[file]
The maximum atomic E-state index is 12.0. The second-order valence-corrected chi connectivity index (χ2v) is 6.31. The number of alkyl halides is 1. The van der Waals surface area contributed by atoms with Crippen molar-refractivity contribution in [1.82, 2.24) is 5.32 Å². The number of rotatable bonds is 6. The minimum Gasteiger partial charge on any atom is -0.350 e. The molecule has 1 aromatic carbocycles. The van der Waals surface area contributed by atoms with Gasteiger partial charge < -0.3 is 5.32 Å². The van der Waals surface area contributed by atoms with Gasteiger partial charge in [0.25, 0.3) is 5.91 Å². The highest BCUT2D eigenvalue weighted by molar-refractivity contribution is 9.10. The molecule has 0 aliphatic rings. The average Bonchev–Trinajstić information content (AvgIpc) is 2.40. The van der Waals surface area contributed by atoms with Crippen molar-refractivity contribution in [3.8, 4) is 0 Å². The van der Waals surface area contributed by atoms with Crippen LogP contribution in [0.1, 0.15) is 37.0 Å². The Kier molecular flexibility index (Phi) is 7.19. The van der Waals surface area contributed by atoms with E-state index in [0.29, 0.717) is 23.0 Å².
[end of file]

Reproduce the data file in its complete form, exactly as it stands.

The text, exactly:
The maximum atomic E-state index is 12.0. The second-order valence-corrected chi connectivity index (χ2v) is 6.31. The number of alkyl halides is 1. The van der Waals surface area contributed by atoms with Crippen molar-refractivity contribution in [1.82, 2.24) is 5.32 Å². The number of rotatable bonds is 6. The minimum Gasteiger partial charge on any atom is -0.350 e. The molecule has 1 aromatic carbocycles. The van der Waals surface area contributed by atoms with Gasteiger partial charge < -0.3 is 5.32 Å². The van der Waals surface area contributed by atoms with Gasteiger partial charge in [0.25, 0.3) is 5.91 Å². The highest BCUT2D eigenvalue weighted by molar-refractivity contribution is 9.10. The molecule has 0 aliphatic rings. The average Bonchev–Trinajstić information content (AvgIpc) is 2.40. The van der Waals surface area contributed by atoms with Crippen molar-refractivity contribution in [3.8, 4) is 0 Å². The van der Waals surface area contributed by atoms with Crippen LogP contribution in [0.1, 0.15) is 37.0 Å². The Kier molecular flexibility index (Phi) is 7.19. The van der Waals surface area contributed by atoms with E-state index in [0.29, 0.717) is 23.0 Å².